Just a handful of times in any given generation, there is a record that screams out with such overwhelming force, such a level of unwavering vitality, a product of the organic creative process made necessary by the social context of the artistry, that it demands we all stop what we are doing and give it our full attention. Fetish Bones is such a record. Cutting through the muddled patterns of convention that fill the American musical landscape today, Moor Mother’s debut on Don Giovanni records is without any doubt one of the most innovative and important records of 2016 and is certain to have a deep impact.
This solo recording by Philadelphia’s Moor Mother (Camae Ayewa) puts all of her myriad talents on full display. Front and center is her work as a revolutionary poet with biting lyrics that click with the precise diction of a rapper, while being presented in a spoken word format in which one finds traces of an old gospel preacher. Moor Mother’s work as a photographer is evident in the vivid images that she portrays through her words. The music accompanying her poetry then is a combination of electronics and selective sampling drawn from a wide range of sources.
Fetish Bones is a call for revolution on many fronts. Moor Mother states this clearly: “I am speaking about how we revolt but continue to hold our art and create in the same models of the corporate structures that we fight against. I am speaking about the masks we wear, the short cuts we take to understanding, healing, ritual and magic. I am speaking about the prisons we create for ourselves and the trauma of state sponsored brutality, poverty and incarceration.” She opens the record with the track that is in many way’s the album’s masterpiece, “Creation Myth.” The song is a time-traveling foray through a series of race riots from 1866 to the present, though which she is bloodied, loses her limbs, and barely survives to arrive in Ferguson, Missouri, while recounting all of the fallen who did not survive. This poem is a call to witness, but also a call to action, and one that demands dignity for Black bodies. She states defiantly in the middle of the piece, “I resist to being both the survivor and the victim, but I know the reality.” Then, on “Deadbeat Protest” the central phrase is, “you can see my dead body at the protest … trying to save my Black life.” Another track serves as a memorial to Natasha McKenna, the thirty-seven year old woman tasered to death by police in Fairfax County, Virginia, in 2015. Moor Mother crafts lyrics throughout that speak of class war, resistance to violence, and day-to-day oppression. One of the record’s great successes is the atmosphere that it creates: there is a suppressed feel, like a weight is placed upon the sounds themselves and she is pushing upwards and outwards against it.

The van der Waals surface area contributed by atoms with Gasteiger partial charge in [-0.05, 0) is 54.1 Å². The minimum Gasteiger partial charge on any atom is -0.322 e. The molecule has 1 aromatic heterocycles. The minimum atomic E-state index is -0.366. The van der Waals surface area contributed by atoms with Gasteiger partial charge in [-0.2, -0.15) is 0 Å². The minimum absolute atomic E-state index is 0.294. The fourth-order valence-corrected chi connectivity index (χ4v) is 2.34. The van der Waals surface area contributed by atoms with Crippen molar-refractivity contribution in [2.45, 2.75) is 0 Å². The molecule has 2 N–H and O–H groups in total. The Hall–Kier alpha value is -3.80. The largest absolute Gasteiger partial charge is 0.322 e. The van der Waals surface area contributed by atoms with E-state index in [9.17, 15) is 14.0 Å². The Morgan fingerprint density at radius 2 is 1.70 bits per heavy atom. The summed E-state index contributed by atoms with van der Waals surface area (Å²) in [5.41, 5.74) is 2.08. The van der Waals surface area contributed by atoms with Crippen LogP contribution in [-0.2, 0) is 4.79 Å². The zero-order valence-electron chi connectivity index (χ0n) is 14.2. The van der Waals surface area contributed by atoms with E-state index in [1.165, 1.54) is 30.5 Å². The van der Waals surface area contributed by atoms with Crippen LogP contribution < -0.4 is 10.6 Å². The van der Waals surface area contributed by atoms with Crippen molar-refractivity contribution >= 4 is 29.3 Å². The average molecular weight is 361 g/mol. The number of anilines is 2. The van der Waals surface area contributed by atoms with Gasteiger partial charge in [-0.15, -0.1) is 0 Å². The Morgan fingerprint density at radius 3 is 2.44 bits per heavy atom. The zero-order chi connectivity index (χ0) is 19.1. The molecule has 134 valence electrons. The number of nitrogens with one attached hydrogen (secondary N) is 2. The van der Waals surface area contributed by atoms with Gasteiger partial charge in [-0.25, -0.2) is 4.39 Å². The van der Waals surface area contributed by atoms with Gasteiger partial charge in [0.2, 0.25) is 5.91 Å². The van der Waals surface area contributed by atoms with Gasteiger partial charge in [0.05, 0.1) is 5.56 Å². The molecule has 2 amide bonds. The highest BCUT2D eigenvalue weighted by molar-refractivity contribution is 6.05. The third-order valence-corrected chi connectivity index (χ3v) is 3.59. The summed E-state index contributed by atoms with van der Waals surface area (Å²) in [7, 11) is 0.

Moor Mother’s deep understanding of who she is, where she comes from, and her place in her own history are what make this record capable of shouting down the mountains. “The day the erasure happen, the day we started to reflect the reality of the existence of now. Stuck in the past or stuck in advertisements of the past. Where memory is convoluted in self-hatred and consumerism. Having no idea about humanity, many are trying to identify how to become a decent person in a state of corruption, racism and capitalism. We are cut off from our roots and at this point we flock to museums and universities to see ourselves, to see our ancestral artifacts.” Such a skeletal life is not for Moor Mother, who carries a distinct idea of her past and its meaning, relating this through tales of lived experience. Her poetic retelling of personal experience, such as her ode to Washington Park, the community where she grew up in Aberdeen, Maryland, allows her to move from the personal to the communal. These stories capture the raw pulse of the streets, neighborhoods, homes, churches, and and other social spaces she has inhabited as she speaks of violence, injustice, and the day-to-day indignities that accompany being African American in America in 2016. She also links directly to a long history with pieces like “Chain Gang Quantum Blues,” that seem, in many ways, to make time not only a forward progression, but a dimension which is fluid, malleable, and one that can be harnessed for the purposes of liberation.